Technology improvements to advance the HME provider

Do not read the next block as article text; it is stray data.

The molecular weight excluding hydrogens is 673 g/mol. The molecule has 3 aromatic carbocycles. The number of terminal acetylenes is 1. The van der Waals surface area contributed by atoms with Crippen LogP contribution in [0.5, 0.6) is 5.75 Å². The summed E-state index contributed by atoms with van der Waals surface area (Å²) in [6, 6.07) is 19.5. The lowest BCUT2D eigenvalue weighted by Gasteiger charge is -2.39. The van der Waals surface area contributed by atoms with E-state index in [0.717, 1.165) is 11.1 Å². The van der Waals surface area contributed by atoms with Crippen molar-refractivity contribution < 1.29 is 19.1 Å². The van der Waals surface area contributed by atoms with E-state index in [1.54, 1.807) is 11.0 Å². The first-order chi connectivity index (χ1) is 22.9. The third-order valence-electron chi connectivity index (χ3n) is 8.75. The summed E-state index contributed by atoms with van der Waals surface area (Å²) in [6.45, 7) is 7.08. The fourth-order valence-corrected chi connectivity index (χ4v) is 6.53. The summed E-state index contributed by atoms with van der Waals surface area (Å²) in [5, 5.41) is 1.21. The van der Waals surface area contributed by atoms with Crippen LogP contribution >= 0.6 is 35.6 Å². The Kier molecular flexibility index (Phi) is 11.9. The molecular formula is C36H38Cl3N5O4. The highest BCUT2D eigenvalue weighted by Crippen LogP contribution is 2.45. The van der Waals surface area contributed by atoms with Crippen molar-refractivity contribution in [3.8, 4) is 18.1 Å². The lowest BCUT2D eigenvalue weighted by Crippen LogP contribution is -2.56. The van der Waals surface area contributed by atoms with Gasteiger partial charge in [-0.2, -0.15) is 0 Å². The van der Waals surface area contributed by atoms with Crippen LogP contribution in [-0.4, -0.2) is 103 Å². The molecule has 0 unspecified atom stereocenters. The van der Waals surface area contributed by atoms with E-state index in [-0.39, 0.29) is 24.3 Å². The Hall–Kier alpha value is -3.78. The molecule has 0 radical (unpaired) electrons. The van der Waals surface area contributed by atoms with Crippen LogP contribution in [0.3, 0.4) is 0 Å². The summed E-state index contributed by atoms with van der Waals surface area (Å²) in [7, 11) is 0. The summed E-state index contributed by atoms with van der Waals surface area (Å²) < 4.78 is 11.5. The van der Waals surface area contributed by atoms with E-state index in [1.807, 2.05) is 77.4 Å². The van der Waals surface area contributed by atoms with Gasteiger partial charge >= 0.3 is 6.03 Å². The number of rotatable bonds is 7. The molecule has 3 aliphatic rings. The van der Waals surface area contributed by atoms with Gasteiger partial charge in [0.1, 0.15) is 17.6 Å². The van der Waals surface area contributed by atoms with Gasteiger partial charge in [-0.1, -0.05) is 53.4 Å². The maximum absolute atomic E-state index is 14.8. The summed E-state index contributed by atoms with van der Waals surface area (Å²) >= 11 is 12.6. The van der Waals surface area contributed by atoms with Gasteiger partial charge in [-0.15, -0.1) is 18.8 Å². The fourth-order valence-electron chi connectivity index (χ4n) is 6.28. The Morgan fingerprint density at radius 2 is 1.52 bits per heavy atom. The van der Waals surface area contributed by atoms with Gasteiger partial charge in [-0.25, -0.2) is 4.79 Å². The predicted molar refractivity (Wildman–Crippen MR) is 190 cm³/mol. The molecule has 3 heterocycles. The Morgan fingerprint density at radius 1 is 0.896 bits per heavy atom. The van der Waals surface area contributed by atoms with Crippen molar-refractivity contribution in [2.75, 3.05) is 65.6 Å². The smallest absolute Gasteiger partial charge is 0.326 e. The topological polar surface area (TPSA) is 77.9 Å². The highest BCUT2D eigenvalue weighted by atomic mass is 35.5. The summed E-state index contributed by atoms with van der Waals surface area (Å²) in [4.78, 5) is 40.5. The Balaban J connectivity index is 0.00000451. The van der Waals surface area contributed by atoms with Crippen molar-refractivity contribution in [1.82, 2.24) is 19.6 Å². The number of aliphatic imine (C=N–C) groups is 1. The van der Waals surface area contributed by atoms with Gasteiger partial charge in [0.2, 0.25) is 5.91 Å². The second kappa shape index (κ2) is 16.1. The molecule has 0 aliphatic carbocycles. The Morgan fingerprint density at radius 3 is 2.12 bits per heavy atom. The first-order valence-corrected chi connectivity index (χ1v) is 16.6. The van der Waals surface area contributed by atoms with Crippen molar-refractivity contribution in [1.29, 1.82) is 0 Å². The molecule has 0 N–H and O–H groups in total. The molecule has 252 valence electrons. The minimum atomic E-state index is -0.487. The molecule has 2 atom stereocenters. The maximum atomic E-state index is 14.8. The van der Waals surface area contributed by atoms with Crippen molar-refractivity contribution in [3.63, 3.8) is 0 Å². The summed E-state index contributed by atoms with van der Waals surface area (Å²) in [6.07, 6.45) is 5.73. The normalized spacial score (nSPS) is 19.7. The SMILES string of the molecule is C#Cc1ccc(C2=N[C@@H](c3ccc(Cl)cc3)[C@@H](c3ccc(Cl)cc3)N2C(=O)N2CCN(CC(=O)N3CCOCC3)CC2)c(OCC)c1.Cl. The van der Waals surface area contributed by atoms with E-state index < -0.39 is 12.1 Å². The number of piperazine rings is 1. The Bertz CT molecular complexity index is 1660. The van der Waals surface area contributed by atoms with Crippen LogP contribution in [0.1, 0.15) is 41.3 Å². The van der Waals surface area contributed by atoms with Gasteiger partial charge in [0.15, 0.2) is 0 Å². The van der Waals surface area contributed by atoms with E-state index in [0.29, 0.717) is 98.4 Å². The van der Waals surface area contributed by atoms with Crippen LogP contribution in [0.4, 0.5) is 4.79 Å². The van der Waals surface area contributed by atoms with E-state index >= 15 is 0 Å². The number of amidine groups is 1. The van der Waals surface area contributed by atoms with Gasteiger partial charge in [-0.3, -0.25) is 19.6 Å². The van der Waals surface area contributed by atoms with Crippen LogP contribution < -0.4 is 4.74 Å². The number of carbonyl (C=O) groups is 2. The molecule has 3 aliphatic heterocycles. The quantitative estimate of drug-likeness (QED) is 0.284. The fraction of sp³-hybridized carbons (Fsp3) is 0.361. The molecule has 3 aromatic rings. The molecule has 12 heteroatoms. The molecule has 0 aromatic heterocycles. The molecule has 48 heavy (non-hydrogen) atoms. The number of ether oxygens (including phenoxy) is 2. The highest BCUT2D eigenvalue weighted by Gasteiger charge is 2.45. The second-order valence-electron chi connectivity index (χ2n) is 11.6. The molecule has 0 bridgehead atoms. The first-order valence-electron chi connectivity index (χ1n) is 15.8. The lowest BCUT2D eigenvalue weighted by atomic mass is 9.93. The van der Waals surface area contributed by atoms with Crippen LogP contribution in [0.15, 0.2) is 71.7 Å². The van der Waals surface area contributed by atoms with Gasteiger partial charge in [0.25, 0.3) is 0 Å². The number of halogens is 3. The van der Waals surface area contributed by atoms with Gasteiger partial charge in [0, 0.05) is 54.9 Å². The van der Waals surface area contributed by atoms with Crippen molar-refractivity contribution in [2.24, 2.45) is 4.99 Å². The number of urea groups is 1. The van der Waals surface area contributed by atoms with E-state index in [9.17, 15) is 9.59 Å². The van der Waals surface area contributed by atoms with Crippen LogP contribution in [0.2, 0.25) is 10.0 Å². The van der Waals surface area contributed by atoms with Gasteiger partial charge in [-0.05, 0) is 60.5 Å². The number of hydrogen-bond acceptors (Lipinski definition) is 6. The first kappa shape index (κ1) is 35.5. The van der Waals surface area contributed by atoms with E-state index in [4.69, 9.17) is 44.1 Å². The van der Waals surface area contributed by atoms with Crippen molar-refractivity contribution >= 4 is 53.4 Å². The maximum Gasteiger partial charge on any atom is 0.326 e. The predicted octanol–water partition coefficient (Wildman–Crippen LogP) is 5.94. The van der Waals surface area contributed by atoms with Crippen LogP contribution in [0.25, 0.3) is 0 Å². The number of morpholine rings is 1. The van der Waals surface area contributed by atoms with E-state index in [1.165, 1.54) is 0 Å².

Over the last few years, the information technology services available to HME providers have been evolving. These services continue to expand in the areas of automating manual tasks along with expanding of integrations to other external services. It is the responsibility of the technology service providers to continuously create and expand its offerings to the HME providers so they can do more with less. All HME providers must continue to evaluate on a regular basis, ideally annually, their current technology configurations. It is well known that the reductions in reimbursements, rising labor costs and other external threats are forcing changes in how the HME of today functions compared to those just in the last five years. Organizations that continue to operate in the same way they have in the past will have a dismal future ahead of them. Currently, there is a surge and an urgency to move towards mobile technology. This is a new, innovative and exciting time with regards to what the future may provide. However, mobile technology and the supporting services needed are still evolving. The ultimate goal of having everything at the employee’s fingertips and being completely paper-free is still in its infancy. There are workable mobile solutions available today for drivers, technicians and therapists who are continuously travelling and interacting with patients on a daily basis. The HME provider should start to evaluate and consider these types of solutions for their organization. Not all solutions are the same. It is important the information is safe and secure and follows the proper HIPAA and HITECH requirements. Not all solutions may provide this functionality. A device should not store any information about the patient or any other critical data, unless the provider can guarantee if it is ever lost or stolen the data stored on it may never be accessed. If the mobile device stores information, it will be the burden of the HME provider, not the software provider, to protect its contents. The ideal solution is one where the data is hosted off the device and is then accessed directly, real-time with the organization’s practice management system. The concept of a direct connection from mobile devices is not always implemented by most technology solutions providers. Some options on the market need an expensive dedicated hardware device along with forcing a download of information to the unit each time it is used and then later require an upload process when returning to the office. A successful and growing HME business is dynamic and changes at any moment during the day. The provider needs to service their patients quickly, accurately and above all professionally, while keeping cost of operations in check. If a mobile solution does not have a real-time connection that is able to put the employee in constant contact with others in the company, it is missing the ability to provide instant feedback, notification and even automation of manual tasks that are normally performed in its practice management system. Without this type of technology in place, the provider must perform manual steps to communicate all the necessary information to its employees. Interactions with the patient and other related activities are performed at a slower rate. The ability to immediately address any urgent situations that have come up during the day is also greatly reduced. Wireless technology is still evolving and will continue to improve in the future. Being totally mobile for all employees is not realistic for all providers. Urban areas may have a nearly complete cellular and Wi-Fi coverage area, but this is not always true just outside the city limits and surely not the same in rural areas. A provider will find themselves behind their competition if they try to wait on the sidelines for the communication technology to completely catch up for all of their needs before making this type of technology improvement. Creativity is the key to success. Whenever possible, using more than one cellular and mobile service for its connectivity will provide not only the flexible mobile coverage needed, but also a backup solution should there be technical issues with the other one. Once again, back to reality. There will still be those employees that will not have a reliable wireless connection for some time or maybe never. They will still need to do business the old fashion way. A provider should not let the fact that a small percentage of their workforce is unable to use mobile technology and sacrifice all the benefits and gains this type of automation offers. To be a successful provider in this market, there must be an examination of all the inflows and outflows of information to and from the organization. Integration with external sources of business data will greatly reduce operation costs and improve the accuracy of information. A successful integration will require a flexible, stable and robust Application Programming Interface (API) that is designed to work within the organization’s information system. Without an API into the database, the provider is limited with its integrations or is exposed to additional risks. Having any kind of direct access into the database table structure puts the provider at risk with future updates to their primary software or even exposes a risk to data corruption. Developing integrations will be much slower and costly without an API that is provided by the software vendor of the information system. As a provider grows and needs these advanced integrations, they may need to seek a replacement to their entire practice management system if it is not able to offer the flexibility and robust interoperability that it will need to be successful. An ongoing trend with hospital sponsored providers is the real-time data feed of information from the hospital’s electronic medical record (EMR) directly into the provider’s information system via an HL7 protocol. This information contains all the patient details and clinical data needed for the HME provider and will automatically insert or update the patient directly without any employee being involved. When a patient is discharged from the hospital, within minutes, all of the details are pushed into the HME provider’s database for prompt and accurate service. Variants to this model also include real-time, ad hoc queries directly into the EMR to retrieve a patient’s information based upon a unique medical record number that is shared within the entire health system. Other inflows of information for compliance and outcomes are becoming more and more critical. This is important data to have available and completed for prompt reimbursement. It is no longer just CMS that requires these types of documents, more and more payers are adding similar documentation requirements. Many product manufacturers, such as those offering CPAP, now have their own data collection mechanisms established that will obtain the required documentation and critical clinical values for the patient. Integrations directly from these sources will provide the necessary information and significantly reduce the overall cost involved with obtaining and maintaining patient compliance. Information technology is dynamic and continues to offer new innovated solutions to the provider with the automation of manual tasks, mobility and integrated access to critical business data. Technology exists today that will greatly improve operational performance and reduce overall costs, but it requires the HME provider to continuously examine themselves and develop the necessary strategic plan to implement these new types of tools for their business. Small continuous bites, a little at a time, will permit the provider to overcome and succeed with the larger technical challenges they face. Jumping all in quickly without a well thought plan and also equally important, a technical solution partner that will stand alongside them, will be very costly and most likely end up being an unsuccessful implementation of these new technical options.